In law, a legal person is any person or'thing' that can do the things an everyday person can do in law – such as enter into contracts, sue and be sued, own property, so on. The reason for the term "legal person" is that some legal persons are not people: companies and other corporations are "persons" speaking, but they are not people in the ordinary sense. There are therefore two kinds of legal entities: non-human. In law a human person is called a "natural person", a non-human person is called a juridical person. Juridical persons are entities such as corporations and many government agencies, they are treated in law. While natural persons acquire legal personality "naturally" by being born, juridical persons must have legal personality conferred on them by some "unnatural", legal process, it is for this reason that they are sometimes called "artificial" persons. In the most common case, incorporating a business, legal personality is acquired by registration with a government agency set up for the purpose.
In other cases it may be by primary legislation: an example is the Charity Commission in the UK. As legal personality is a prerequisite to legal capacity, it is a prerequisite for an international organization to be able to sign international treaties in its own name; the term "legal person" can be ambiguous because it is used as a synonym of terms that refer only to non-human legal entities in contradistinction to "natural person". Artificial personality, juridical personality, or juristic personality is the characteristic of a non-living entity regarded by law to have the status of personhood. A juridical or artificial person has a legal name and has certain rights, privileges and liabilities in law, similar to those of a natural person; the concept of a juridical person is a fundamental legal fiction. It is pertinent to the philosophy of law. Juridical personhood allows one or more natural persons to act as a single entity for legal purposes. In many jurisdictions, artificial personality allows that entity to be considered under law separately from its individual members.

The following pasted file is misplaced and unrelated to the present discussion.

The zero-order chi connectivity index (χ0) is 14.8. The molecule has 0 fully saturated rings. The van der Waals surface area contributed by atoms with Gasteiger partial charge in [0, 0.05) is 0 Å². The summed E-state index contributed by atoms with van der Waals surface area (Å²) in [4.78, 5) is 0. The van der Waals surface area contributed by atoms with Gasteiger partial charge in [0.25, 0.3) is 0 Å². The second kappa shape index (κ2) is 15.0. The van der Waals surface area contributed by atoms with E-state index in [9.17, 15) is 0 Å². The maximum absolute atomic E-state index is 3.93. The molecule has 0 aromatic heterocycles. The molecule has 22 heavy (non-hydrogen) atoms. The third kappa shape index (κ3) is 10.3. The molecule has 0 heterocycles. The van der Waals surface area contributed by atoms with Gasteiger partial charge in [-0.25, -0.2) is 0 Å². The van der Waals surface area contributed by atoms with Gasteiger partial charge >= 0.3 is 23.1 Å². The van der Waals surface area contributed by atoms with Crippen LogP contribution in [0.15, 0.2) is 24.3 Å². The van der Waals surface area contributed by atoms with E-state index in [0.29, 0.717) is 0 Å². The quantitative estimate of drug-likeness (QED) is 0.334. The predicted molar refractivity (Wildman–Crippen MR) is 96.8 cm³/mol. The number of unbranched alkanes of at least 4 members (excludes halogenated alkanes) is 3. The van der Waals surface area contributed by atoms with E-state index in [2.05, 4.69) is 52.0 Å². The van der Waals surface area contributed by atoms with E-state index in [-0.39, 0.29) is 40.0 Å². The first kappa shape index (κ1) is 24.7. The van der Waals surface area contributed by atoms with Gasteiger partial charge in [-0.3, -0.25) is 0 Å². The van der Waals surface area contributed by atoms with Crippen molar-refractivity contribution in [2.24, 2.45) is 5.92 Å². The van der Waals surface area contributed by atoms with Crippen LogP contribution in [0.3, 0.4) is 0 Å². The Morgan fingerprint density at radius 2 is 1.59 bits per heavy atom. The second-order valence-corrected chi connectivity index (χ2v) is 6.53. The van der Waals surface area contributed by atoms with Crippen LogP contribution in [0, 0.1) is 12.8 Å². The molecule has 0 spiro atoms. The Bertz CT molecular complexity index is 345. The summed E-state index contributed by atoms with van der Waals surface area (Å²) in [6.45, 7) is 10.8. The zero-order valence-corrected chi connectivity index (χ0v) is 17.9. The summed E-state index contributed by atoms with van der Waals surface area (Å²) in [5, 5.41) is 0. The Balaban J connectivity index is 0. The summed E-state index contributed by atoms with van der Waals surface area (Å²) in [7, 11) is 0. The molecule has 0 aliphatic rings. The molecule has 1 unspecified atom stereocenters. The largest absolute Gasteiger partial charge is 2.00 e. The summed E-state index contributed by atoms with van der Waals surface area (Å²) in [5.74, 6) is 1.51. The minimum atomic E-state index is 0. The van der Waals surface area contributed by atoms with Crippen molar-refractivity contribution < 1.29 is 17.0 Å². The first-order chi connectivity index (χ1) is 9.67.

They may sue and be sued, enter contracts, incur debt, own property. Entities with legal personality may be subjected to certain legal obligations, such as the payment of taxes. An entity with legal personality may shield its members from personal liability. In some common law jurisdictions a distinction is drawn between corporation aggregate and a corporation sole, a public office of legal personality separated from the individual holding the office. Most corporations sole were ecclesiastical in nature, but a number of other public offices are now formed as corporations sole; the concept of juridical personality is not absolute. "Piercing the corporate veil" refers to looking at the individual natural persons acting as agents involved in a company action or decision. The concept of a juridical person is now central to Western law in both common-law and civil-law countries, but it is found in every legal system; some examples of juridical persons include: Cooperatives, business organization owned and democratically operated by a group of individuals for their mutual benefit Corporations are bodies corporate created by statute or charter.